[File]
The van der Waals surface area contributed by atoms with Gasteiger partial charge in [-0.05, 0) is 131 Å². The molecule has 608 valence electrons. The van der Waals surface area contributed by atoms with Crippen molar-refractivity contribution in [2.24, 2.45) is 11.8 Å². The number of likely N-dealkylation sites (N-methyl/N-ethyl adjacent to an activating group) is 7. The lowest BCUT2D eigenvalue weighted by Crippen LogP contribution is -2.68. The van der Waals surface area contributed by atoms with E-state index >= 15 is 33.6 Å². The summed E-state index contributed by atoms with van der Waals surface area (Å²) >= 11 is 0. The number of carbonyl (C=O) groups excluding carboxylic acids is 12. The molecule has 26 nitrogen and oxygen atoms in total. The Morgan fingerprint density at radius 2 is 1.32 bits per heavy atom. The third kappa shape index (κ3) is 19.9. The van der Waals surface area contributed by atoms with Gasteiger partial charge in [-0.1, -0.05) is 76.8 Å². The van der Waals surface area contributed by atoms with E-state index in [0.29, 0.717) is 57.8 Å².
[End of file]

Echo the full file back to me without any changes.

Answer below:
The van der Waals surface area contributed by atoms with Gasteiger partial charge in [-0.05, 0) is 131 Å². The molecule has 608 valence electrons. The van der Waals surface area contributed by atoms with Crippen molar-refractivity contribution in [2.24, 2.45) is 11.8 Å². The number of likely N-dealkylation sites (N-methyl/N-ethyl adjacent to an activating group) is 7. The lowest BCUT2D eigenvalue weighted by Crippen LogP contribution is -2.68. The van der Waals surface area contributed by atoms with E-state index >= 15 is 33.6 Å². The summed E-state index contributed by atoms with van der Waals surface area (Å²) >= 11 is 0. The number of carbonyl (C=O) groups excluding carboxylic acids is 12. The molecule has 26 nitrogen and oxygen atoms in total. The Morgan fingerprint density at radius 2 is 1.32 bits per heavy atom. The third kappa shape index (κ3) is 19.9. The van der Waals surface area contributed by atoms with Gasteiger partial charge in [-0.1, -0.05) is 76.8 Å². The van der Waals surface area contributed by atoms with E-state index in [0.29, 0.717) is 57.8 Å².